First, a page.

Reality Bytes

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An engaging mixed reality environment potentially makes for far more compelling, effective interactions between man and machine

Is this the real life? Well, look up to the skies and see. Almost any pocket-sized device can now create a completely 3D virtual (VR) or augmented (AR) reality, dramatically changing the way technology engages with us. It’s mostly thanks to the gaming industry, which has delivered tons of tech innovations to the masses. It makes you rethink the user experience from the ground up, mashing up the real-world perspective of the user with unique, digital ‘realities’. This mixed blend of realities has radical change potential in areas as diverse as healthcare, training, maintenance, defense, R&D and collaboration. Buckle up: bits are about to get real.


  • Take in what the lens sees and augment it with digital data, visualizations, experiences and interactions anchored in the real world. Whether a game, an application or content – it’s there, in the real world, superimposed and inherently tied to its counterpart. It’s a true, contextual and in-context computing experience.
  • Often perceived as a distraction from the real world, simulated realities have become part of mainstream society, available from high-end VR immersive environments to a simple mobile phone app. They are now the new
  • From basic cardboard virtual reality headsets to the high-tech Oculus Rift, displaying truly immersive, high-resolution environments; technology advances with smaller, more powerful devices, even in a contact lens.
  • AR technology develops at a rapid pace with new content and use cases evolving daily. From capturing creatures on a mobile phone, like Pokémon Go, or viewing dynamic directions on a car windscreen, potential applications are limitless.


  • Potential visitors to a UK city are offered a free app and cardboard VF headset to experience a fully immersive tour without even leaving their house, with the aim to encourage real visits.
  • Capgemini collaborated closely with Schneider Electric’s IT teamsto measure, track, and visualize data at an unprecedented level of detail. This helped provide a baseline energy consumption and carbon footprint for Schneider’s global IT operations giving visibility from enterprise level down to individual sites and applications.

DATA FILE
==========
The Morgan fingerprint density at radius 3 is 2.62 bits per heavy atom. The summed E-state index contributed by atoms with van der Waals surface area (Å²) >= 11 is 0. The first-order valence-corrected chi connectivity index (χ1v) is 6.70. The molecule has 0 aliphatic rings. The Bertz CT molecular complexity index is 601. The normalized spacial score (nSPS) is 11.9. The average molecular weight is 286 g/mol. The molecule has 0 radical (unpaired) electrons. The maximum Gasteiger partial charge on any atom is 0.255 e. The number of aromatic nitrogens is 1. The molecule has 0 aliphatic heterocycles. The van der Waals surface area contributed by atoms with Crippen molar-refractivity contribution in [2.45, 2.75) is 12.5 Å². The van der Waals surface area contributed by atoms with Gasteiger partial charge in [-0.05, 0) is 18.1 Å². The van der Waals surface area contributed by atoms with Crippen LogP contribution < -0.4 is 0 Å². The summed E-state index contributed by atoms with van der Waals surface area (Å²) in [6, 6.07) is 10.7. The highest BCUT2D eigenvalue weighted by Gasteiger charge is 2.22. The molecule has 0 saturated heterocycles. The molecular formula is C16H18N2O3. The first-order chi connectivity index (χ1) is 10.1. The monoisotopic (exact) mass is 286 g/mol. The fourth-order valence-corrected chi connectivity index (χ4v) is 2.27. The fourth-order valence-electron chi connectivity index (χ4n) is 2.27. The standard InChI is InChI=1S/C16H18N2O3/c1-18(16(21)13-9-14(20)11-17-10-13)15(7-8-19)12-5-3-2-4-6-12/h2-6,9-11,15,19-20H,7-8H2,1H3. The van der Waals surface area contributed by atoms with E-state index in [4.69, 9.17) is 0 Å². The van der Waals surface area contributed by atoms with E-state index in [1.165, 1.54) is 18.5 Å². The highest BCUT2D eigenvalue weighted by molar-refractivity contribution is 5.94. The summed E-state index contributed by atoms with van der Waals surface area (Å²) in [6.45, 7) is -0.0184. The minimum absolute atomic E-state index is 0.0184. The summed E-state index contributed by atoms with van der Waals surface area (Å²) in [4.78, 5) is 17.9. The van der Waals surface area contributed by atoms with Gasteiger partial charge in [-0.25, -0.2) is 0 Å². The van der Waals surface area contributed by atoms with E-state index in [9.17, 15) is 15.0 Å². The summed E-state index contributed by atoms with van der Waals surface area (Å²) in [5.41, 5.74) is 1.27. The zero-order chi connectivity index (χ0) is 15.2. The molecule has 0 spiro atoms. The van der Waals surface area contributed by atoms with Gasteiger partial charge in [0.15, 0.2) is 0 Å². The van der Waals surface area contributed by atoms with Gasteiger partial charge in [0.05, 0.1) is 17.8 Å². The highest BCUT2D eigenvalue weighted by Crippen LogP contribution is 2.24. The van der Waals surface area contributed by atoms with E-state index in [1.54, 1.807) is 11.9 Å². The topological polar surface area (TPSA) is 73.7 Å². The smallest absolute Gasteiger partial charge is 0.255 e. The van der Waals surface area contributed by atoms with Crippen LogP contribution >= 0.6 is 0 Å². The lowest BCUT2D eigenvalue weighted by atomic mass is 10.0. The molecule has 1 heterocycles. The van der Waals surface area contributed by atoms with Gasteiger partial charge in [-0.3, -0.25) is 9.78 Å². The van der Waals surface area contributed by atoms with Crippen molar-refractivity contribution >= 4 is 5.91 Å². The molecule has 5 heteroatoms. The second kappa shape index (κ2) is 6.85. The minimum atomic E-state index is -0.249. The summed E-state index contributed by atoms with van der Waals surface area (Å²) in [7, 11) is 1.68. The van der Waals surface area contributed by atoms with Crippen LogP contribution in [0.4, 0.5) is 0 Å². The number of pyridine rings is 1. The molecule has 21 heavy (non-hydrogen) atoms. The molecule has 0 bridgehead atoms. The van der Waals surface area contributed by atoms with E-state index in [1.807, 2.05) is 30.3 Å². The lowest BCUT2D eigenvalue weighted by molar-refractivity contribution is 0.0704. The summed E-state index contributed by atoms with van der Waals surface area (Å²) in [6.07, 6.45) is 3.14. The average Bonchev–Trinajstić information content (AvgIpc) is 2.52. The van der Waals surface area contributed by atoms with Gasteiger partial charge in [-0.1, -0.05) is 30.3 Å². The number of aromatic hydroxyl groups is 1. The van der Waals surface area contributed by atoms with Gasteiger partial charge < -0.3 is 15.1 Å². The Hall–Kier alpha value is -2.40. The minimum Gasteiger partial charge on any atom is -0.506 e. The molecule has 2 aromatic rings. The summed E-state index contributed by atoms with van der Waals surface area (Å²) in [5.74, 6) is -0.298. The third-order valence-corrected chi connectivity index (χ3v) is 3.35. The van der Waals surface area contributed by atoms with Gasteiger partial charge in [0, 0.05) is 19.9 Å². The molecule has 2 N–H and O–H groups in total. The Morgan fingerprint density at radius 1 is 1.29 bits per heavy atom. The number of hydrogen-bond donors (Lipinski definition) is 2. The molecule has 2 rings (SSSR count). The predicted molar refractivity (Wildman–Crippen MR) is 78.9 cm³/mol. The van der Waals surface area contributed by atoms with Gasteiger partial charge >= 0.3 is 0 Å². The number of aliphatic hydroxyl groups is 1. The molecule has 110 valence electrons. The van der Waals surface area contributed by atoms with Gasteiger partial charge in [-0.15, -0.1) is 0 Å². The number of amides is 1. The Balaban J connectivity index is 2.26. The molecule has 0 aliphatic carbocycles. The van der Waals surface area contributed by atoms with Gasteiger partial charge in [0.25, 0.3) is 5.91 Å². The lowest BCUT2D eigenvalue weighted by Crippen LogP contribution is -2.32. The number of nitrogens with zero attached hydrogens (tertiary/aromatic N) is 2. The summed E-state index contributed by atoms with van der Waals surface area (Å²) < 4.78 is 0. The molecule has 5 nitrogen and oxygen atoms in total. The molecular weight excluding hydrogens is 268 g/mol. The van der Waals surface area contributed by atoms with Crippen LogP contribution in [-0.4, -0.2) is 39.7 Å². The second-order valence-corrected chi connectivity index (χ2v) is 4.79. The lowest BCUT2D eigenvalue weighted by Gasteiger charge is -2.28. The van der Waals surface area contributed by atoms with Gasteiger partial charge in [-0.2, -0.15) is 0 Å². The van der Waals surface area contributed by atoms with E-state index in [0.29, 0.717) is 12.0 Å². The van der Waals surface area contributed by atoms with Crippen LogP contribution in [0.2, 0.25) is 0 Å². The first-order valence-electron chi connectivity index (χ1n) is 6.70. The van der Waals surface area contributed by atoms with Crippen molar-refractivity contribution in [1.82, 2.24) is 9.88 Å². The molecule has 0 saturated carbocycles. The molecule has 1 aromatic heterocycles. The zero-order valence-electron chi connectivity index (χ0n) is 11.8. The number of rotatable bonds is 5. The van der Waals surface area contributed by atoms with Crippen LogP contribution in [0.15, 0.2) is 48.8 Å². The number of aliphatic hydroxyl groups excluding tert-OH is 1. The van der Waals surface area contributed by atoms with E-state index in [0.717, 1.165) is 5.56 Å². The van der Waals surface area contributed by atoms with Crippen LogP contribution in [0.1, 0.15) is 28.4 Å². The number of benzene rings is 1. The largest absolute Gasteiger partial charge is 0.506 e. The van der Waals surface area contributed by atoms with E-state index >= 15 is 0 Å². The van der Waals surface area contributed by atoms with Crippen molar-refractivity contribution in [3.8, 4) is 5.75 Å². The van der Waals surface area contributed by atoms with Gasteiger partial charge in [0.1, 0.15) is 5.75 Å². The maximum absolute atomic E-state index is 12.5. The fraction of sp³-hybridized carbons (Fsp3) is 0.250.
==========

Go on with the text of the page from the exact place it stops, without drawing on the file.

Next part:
• A leading Italian retailer uses 3D visualization to superimpose furniture into a customer’s room, bringing the ‘try before you buy’ experience to a whole new level.
  • VR is used at Airbus to integrate digital mock-ups into production environments, giving assembly workers access to complete 3D models of the aircraft under production, reducing time required to inspect by 86%.
  • Boeing uses augmented reality to provide airplane technicians with instructions for wiring schematics in their field of view, allowing them to be hands-free. This reduces wiring time by 25%, increases productivity by 40%, and eliminates error rates.
  • Immersive technologies are emerging as an enabler of operational efficiencies, for example, workers can view dynamic instruction diagrams through a headset resulting in reduced set up and maintenance time.


  • Reality combines with the virtual to create ‘live’ and unforgettable experiences for consumers, and valuable support and training tools for workers.
  • Regardless of physical location, users can immerse themselves in another world, facilitating highly advanced remote collaboration, design and modelling.
  • A new source of ‘real’ behavioral data, which can be leveraged across all sectors from training workers to consumer research, user testing and marketing.
  • By transforming knowledge into experiences, learning is revolutionized, driving more efficient and cost-effective outcomes across industry, education and leisure.